David Millar brings loungewear and café style to Chpt. III clothing range

New jacket made from eVent waterproof fabric, base layer from nylon-threaded merino

We spotted the latest additions to David Millar’s Chpt. III clothing range at trade show Core Bike earlier this week, and they’re certainly interesting. 


There’s a new jacket made from eVent waterproof fabric, and an attention-grabbing base layer made from an advanced merino mix. Let’s dive in.

Related: Millar and Castelli show cycling some sartorial style

A ‘café piece’

The new chpt. iii jacket from the front: the new chpt. iii jacket from the front

The jacket has lots of interesting details that mark out its intended purpose: looking good on the bike about town and at the local coffee shop, rather than day-long rides. UK distributor Saddleback told us that Millar wanted a “clean and elegant” look from this jacket, with the performance credentials that Castelli brings, and the tailoring and city fashion that Millar favours.

It features an offset zip, a zip-up pocket on the chest to stash your phone and cards, and an unusual cuff design: you can button the cuff back, or unbutton it to make it longer if the occasion calls for it. These touches were introduced with help from London tailor Timothy Everest.

Here’s another shot of that button-up cuff: here’s another shot of that button-up cuff

There isn’t any reflective detailing, and it’s definitely not intended for use in dark or murky conditions – though the ‘safety orange’ colour should help keep you visible – to pretty much everyone you encounter, and not just car drivers.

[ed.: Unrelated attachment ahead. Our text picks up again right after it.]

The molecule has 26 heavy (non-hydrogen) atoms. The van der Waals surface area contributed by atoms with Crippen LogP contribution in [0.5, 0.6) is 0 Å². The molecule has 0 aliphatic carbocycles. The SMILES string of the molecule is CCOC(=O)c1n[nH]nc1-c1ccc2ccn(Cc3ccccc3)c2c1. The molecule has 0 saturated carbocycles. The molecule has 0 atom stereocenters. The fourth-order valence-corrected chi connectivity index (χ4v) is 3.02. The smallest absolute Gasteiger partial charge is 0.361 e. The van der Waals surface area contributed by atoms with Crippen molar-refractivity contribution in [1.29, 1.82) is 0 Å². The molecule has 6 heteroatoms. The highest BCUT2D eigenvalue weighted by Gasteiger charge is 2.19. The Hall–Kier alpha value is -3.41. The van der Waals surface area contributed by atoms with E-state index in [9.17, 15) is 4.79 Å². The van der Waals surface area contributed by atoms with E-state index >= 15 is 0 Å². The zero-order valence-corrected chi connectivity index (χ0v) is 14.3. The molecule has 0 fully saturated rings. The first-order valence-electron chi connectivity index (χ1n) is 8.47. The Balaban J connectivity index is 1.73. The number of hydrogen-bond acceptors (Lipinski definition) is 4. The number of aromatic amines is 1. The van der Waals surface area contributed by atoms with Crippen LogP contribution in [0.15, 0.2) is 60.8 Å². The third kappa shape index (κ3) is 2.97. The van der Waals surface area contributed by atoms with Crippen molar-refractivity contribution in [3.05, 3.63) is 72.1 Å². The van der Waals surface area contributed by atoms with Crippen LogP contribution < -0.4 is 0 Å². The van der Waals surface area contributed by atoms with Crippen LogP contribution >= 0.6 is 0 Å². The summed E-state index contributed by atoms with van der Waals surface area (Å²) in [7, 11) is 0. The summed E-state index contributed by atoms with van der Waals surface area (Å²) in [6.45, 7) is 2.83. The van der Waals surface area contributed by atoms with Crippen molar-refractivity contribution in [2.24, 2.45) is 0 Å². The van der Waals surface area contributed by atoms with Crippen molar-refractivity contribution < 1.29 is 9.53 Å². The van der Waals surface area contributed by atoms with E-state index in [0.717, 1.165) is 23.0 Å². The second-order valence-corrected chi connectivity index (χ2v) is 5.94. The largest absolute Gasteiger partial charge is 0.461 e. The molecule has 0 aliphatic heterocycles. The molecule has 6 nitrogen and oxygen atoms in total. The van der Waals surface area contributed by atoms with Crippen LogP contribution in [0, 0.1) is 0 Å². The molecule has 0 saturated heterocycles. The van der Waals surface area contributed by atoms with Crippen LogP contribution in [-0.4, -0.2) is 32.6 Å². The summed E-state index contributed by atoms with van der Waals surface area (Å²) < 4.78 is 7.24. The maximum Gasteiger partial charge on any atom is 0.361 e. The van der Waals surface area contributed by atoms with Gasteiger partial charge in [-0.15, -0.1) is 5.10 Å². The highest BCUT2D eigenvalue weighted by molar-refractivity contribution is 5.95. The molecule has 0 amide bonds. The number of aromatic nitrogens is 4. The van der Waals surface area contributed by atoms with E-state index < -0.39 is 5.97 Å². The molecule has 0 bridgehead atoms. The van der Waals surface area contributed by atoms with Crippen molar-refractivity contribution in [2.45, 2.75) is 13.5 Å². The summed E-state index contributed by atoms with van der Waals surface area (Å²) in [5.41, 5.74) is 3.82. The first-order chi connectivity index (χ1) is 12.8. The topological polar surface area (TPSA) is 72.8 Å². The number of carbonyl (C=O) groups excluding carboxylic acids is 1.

Price will be in the region of £350-375, says Saddleback (international pricing TBC); it’s expected to be available from April 2016.


The base layer, laid out neatly for us: the base layer, laid out neatly for us

The base layer also comes in ‘safety orange’ only, with Ashley Blue details. It’s made from what sounds like a very clever material – a nylon cord runs through it, and merino is then wrapped really tightly around the cord. This is claimed to deliver the comfort, warmth and wicking of merino, with the sturdiness of nylon, so it can keep its shape over multiple washes.

According to Saddleback, Millar found that he spent much of his life as a pro rider in merino base layers. He’d never race in them, because when you’re riding hard then you’re sweating more than merino can sometimes deal with – that’s when you use manmade fibres. But merino became casual wear for him, so for this base layer he wanted to add the feel of a sweatshirt to it.


Price will be around £150 (international pricing TBC), and it will also be available from April 2016.